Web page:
A biker's wish list: Part III

Motorcycling accessories have evolved and are now made to be both functional and futuristic. From helmets to earplugs, gone are the days where these motorcycle essential worked only the way they were meant to.

Motorcycle gear expert Wahid Ooi Abdullah writes about five different types of gear made for bikers in the last part of A Biker’s Wish List.

ARAI RX-7x

Arai Helmets, Ltd. in Japan operates strictly on the Japanese principal of responsibility towards their customers’ safety. If you’ve seen half of the things I saw during my visit to their facilities in Saitama, Japan, you would never look at another motorcycle helmet the same way ever again.

The RX-7x is the latest evolution of Arai’s R75 shape, which has pretty much stayed the same for, well, a long time. Arai found that the rounder shape helps to dissipate shocks better and more uniformly. Plus, the shape also prevents the helmet from being “stuck” on the surface it’s sliding on during a crash, to avoid twisting the wearer’s neck.

The RX-7x’s chin bar is 3mm longer and features the new Variable Axis System, Arai’s terminology for the system that pulls the visor snugly shut against the aperture’s (opening) rubber seal, to keep out noise and water. Besides that, the visor has a new locking/opening system, adopted from Arai’s Formula One helmets. But perhaps the most welcomed feature is that the visor’s “sidepods” now pop off at the press of a switch, making visor replacement and adjustment so much easier than its predecessors.

The helmet may feel slightly heavier than its contemporaries, but that’s because Arai uses the best materials in the shell, including Xylon, which is exclusive to Arai and finds wide uses in the body armours in the military. Apart from that, an Arai’s shell’s integrity is not to be compromised thus, the lack of molded-in air vents and such.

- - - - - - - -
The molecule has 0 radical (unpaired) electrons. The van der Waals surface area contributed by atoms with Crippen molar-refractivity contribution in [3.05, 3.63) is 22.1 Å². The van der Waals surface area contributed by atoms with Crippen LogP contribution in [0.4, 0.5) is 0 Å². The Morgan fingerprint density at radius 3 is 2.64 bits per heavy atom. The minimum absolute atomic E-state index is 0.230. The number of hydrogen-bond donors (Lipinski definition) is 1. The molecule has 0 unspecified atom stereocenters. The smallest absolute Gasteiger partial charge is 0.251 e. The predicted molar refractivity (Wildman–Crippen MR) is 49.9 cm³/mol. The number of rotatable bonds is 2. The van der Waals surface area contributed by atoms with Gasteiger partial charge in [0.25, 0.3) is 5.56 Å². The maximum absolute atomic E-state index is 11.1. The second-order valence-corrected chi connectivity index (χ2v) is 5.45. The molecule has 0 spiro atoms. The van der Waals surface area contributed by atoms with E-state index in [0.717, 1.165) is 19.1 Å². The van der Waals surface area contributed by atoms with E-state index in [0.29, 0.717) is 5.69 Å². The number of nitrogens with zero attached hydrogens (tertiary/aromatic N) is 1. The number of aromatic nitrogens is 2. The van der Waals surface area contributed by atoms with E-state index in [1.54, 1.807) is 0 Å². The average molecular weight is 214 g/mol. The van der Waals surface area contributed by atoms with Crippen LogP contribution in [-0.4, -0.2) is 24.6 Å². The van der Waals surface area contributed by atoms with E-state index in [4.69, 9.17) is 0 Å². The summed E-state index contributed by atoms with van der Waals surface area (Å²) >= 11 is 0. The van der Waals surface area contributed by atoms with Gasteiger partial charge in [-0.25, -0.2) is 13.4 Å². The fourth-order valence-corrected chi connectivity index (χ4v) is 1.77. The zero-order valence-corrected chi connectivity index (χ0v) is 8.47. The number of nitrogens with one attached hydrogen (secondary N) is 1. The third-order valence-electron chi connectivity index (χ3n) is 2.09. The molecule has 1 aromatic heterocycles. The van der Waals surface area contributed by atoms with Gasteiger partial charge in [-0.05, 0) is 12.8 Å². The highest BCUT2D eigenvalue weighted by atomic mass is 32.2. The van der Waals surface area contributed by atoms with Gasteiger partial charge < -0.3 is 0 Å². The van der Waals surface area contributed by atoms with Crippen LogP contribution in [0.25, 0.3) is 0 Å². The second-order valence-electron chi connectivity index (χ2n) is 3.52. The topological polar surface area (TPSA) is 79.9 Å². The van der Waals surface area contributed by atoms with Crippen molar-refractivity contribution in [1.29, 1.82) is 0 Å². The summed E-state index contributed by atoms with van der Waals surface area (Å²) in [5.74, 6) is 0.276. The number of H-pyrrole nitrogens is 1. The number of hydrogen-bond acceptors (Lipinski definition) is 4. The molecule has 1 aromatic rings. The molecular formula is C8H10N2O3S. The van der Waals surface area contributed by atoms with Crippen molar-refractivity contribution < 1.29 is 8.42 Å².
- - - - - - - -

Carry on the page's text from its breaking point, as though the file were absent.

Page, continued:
Cardo Scala Rider Q3
Let me share a story.

I was riding north of Peninsula Malaysia with my wife one day. As we passed a beautiful river, my wife tapped me on my left shoulder. I looked down into the river and saw a few kids frolicking. It was a beautiful village scene and I gestured her an “OK” sign. Not even a couple of minutes later, she tapped me again, more forcefully this time. I looked to the right and saw a BMW R 1200 RT (her dream bike) and waved at him (he didn’t wave back), only to have my wife smack the back of my helmet.

I slowed down, lifted my visor and she screamed, “BATHROOM! NOW!”

Communications is important, even though it has to tower above the exhaust note and wind noise, more so if you need to coordinate among marshals when riding in a group or kill the monotony on a long distance ride.

The solution is to install a Bluetooth communicator. We’ve come to trust our Cardo Scala Rider Q3 from the first day we got them. Cardo focuses on rider communications exclusively and are actually the technical partners to famed helmet maker Schuberth.